Null safety codelab

This codelab teaches you about Dart’s null-safe type system, which was introduced in Dart 2.12. When you opt into null safety, types in your code are non-nullable by default, meaning that values can’t be null unless you say they can be.

This codelab covers the following material:

  • Nullable and non-nullable types.
  • When to add ? or ! to indicate nullability or non-nullability.
  • Flow analysis and type promotion.
  • How the late keyword affects variables and initialization.

Using embedded DartPad editors, you can test your knowledge by completing and running exercises. To get the most out of this codelab, you should have some knowledge of basic Dart syntax.

Nullable and non-nullable types

When you opt in to null safety, all types are non-nullable by default. For example, if you have a variable of type String, it will always contain a string.

If you want a variable of type String to accept any string or the value null, give the variable a nullable type by adding a question mark (?) after the type name. For example, a variable of type String? can contain a string, or it can be null.

Exercise: Non-nullable types

The variable a below is declared as an int. Try changing the value in the assignment to 3 or 145. Anything but null!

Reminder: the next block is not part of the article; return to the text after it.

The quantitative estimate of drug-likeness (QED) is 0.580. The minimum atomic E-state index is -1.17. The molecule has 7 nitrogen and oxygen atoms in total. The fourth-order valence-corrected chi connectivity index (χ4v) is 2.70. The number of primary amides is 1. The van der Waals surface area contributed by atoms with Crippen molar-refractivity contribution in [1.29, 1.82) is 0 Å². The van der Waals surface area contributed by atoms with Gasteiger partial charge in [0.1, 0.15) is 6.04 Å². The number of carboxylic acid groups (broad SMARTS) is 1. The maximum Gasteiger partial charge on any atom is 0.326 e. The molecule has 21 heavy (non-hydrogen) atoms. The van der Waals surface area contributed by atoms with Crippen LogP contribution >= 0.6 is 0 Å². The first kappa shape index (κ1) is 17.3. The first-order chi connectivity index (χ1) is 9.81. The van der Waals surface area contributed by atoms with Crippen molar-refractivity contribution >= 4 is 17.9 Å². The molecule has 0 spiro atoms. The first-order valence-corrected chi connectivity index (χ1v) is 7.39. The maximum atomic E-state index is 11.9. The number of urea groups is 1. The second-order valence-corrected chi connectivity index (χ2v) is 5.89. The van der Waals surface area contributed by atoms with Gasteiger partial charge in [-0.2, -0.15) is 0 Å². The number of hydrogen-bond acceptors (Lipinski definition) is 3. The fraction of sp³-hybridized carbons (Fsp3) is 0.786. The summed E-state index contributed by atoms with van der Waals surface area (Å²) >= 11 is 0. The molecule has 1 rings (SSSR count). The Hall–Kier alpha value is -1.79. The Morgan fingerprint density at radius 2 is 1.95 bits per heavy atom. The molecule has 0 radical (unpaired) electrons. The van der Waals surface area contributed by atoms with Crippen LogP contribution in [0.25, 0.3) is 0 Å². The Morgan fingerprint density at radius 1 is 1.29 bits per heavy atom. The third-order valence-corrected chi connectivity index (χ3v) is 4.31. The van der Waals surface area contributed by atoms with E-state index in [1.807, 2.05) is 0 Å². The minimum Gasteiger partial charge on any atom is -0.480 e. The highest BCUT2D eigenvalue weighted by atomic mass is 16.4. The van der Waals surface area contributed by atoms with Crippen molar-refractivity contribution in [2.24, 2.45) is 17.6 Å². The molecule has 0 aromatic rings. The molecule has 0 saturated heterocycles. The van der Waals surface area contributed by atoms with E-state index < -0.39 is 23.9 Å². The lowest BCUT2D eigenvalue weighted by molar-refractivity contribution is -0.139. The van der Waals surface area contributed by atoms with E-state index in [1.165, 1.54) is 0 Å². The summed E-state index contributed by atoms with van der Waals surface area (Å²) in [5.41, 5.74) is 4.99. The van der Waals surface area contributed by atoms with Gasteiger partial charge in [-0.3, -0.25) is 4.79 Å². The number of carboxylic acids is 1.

void main() {
  int a;
  a = null;
  print('a is $a.');

Exercise: Nullable types

What if you need a variable that can hold a null value? Try changing the type of a so that a can be either null or an int:

void main() {
  int a;
  a = null;
  print('a is $a.');

Exercise: Nullable type parameters for generics

Type parameters for generics can also be nullable or non-nullable. Try using question marks to correct the type declarations of aNullableListOfStrings and aListOfNullableStrings:

void main() {
  List<String> aListOfStrings = ['one', 'two', 'three'];
  List<String> aNullableListOfStrings;
  List<String> aListOfNullableStrings = ['one', null, 'three'];

  print('aListOfStrings is $aListOfStrings.');
  print('aNullableListOfStrings is $aNullableListOfStrings.');
  print('aListOfNullableStrings is $aListOfNullableStrings.');

The null assertion operator (!)

If you’re sure that an expression with a nullable type isn’t null, you can use a null assertion operator (!) to make Dart treat it as non-nullable. By adding ! just after the expression, you tell Dart that the value won’t be null, and that it’s safe to assign it to a non-nullable variable.

Exercise: Null assertion

In the code below, try adding exclamation points to correct the broken assignments:

int? couldReturnNullButDoesnt() => -3;

void main() {
  int? couldBeNullButIsnt = 1;
  List<int?> listThatCouldHoldNulls = [2, null, 4];

  int a = couldBeNullButIsnt;
  int b = listThatCouldHoldNulls.first; // first item in the list
  int c = couldReturnNullButDoesnt().abs(); // absolute value

  print('a is $a.');
  print('b is $b.');
  print('c is $c.');

Type promotion

With sound null safety, Dart’s flow analysis has been extended to take nullability into account. Nullable variables that can’t possibly contain null values are treated like non-nullable variables. This behavior is called type promotion.

Exercise: Definite assignment

Dart’s type system can track where variables are assigned and read, and can verify that non-nullable fields are given values before any code tries to read from them. This process is called definite assignment.